Calling it a crucial step to stem veterans suicide, top Veterans Affairs leaders have mounted an intense pressure campaign against a House Democratic committee leader to force a quick vote on legislation that would allow outside groups to provide some mental health intervention at taxpayer expense.
The effort has included personal lobbying from VA Secretary Robert Wilkie on behalf of the bill, unusual given the small, focused scope of the proposal and the high-level involvement in legislative process minutia.
But Wilkie, in a call with Military Times prompted by VA on the topic, said the moves are needed because of the importance of finding new suicide prevention solutions.
“We have an opportunity to get this all done before Christmas, to get started on helping veterans with this plan quickly,” he said. “But now, given what the majority (House Democrats) are doing, we’re at a standstill.”
Plan for community grants to provide mental health support services could move through Congress in coming weeks.
House Veterans Affairs Committee leaders dispute that, saying the secretary is interfering with normal negotiations over bill language and drafting. In a statement, committee Chairman Mark Takano, D-Calif., said he remains “committed to reaching a bipartisan compromise on legislation to prevent veteran suicide before the Christmas break.”
He pushed back on accusations from the department that VA and Republican suggestions are being ignored, saying that conversations are ongoing and the final proposal language is not set.
At issue is a measure pending since this summer dubbed the IMPROVE Act, which would create a three-year pilot program awarding grants to community groups to provide direct outreach to veterans with mental-health struggles and little or no connection to traditional VA programs.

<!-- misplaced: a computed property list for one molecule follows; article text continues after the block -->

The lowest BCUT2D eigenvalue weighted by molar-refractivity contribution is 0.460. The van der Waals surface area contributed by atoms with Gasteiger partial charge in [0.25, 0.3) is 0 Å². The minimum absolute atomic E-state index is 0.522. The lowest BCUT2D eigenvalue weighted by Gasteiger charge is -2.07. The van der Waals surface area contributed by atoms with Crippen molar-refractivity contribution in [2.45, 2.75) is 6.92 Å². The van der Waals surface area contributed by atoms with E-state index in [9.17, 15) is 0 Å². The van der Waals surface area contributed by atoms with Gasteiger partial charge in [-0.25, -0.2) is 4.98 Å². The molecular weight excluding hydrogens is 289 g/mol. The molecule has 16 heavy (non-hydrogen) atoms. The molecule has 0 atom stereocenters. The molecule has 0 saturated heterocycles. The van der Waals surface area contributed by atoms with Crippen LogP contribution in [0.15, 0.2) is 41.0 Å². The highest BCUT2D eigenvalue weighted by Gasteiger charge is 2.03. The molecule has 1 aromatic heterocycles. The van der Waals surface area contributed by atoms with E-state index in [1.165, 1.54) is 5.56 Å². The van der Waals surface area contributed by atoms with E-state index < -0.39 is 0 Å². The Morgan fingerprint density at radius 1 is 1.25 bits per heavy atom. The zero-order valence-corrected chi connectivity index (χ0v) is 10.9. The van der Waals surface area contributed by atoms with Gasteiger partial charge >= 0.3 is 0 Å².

According to VA estimates, about 20 veterans and service members die by suicide each day. Of that group, about 14 are not using VA medical services or in contact with VA staffers.
The community mental health grants — modeled after veteran community housing grants that have received widespread praise from outside advocates — would cost less than $20 million over the next few years, a tiny percentage of the $77 billion VA spent on medical care in fiscal 2019.
But critics have expressed worries that the continued push from department officials for private-sector medical care options represents a worrisome trend towards shifting taxpayer dollars away from VA services.
Those concerns reached a boiling point last week during an open committee hearing on the bill. Takano peppered Wilkie with questions over the oversight limitations of the original proposal, frequently cutting off the cabinet official. Wilkie responded in turn, accusing committee leadership of ignoring widespread, bipartisan support for the idea.
At their core, all drafts of the legislation would provide grants of up to $500,000 to certain community groups for a range of intervention and support services. So far, 235 House members have co-sponsored the original bill, including 91 Democrats.
The fight over veterans policy bills is linked to the House's ongoing impeachment investigation.